Wednesday, July 27, 2016

Review: Ninefox Gambit by Yoon Ha Lee

Ninefox Gambit is amazing. I love the characters, in all their scheming glory. I love the immersive world building, the no-hand-holding style of dropping the reader into a truly alien setting where the very rules of reality are altered by changes to the calendar. I love the smooth prose, the little moments that give characters life, the awkward exchanges, the unusual hobbies, the triumphs and the sudden plunge into cold water of reversed fortunes. I love the density of themes: shared belief, loyalty, games, hobbies, mathematics. Yes, I loved the math. And I say this as someone who has always hated math.

Most of all, I love that nothing is a mere gimmick. The techno-magic system is original, fleshed out, and interesting. You rarely see that. There's a lot of pulp out there that manages one of the three, and good stuff that manages two, but nailing all three is rare. And this approach to deep, fresh ideas flows through every aspect of the book. Every little detail is weird and wonderful, and the implications of every detail are thoroughly explored. Nothing is window dressing here. Nothing is a gimmick.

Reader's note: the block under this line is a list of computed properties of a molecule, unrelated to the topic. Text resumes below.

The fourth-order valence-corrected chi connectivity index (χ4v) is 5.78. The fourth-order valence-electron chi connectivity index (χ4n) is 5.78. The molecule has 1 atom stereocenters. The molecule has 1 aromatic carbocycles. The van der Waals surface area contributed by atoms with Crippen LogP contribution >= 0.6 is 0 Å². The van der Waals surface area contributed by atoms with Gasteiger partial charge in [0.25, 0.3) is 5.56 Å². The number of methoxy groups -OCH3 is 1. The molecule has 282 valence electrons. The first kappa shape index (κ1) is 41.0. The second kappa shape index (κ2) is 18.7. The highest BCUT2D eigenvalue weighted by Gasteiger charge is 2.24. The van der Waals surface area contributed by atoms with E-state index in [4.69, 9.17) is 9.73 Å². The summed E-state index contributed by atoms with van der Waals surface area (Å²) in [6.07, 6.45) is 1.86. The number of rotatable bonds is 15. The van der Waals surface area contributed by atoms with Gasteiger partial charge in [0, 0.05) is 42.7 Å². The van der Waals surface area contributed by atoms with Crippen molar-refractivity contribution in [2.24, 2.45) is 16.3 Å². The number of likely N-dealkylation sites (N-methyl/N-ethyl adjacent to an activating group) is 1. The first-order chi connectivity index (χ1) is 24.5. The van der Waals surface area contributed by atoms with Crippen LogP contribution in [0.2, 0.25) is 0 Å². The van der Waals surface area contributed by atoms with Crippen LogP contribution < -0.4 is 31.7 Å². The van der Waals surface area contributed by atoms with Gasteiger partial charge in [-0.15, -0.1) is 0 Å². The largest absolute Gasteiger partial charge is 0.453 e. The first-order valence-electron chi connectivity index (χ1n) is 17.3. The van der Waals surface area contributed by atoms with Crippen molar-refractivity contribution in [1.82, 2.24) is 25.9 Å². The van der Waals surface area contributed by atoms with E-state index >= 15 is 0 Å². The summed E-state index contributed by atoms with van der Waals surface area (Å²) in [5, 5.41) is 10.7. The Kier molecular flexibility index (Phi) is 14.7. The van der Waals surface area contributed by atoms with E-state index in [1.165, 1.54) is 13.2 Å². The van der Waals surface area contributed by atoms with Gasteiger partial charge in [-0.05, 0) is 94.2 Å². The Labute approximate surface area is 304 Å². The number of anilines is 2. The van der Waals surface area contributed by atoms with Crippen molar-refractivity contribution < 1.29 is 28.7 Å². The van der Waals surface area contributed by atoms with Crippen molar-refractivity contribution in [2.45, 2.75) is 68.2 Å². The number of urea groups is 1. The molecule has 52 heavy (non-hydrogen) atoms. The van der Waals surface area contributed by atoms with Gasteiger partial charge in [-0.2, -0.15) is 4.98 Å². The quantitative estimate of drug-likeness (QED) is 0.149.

This is essential reading for anyone who likes military sf. And I mean essential. It's an entirely new take on the genre, and you simply can't say you understand that genre if you haven't read it. In fact, if you haven't read it, I don't even want to be around you. Apart from how one-sided our conversation will be, as I gush on and on about this book while you stand mute, I'm a little worried that your unenlightened presence might destabilize the space around you. So read it.

Yours in Calendrical Heresy,

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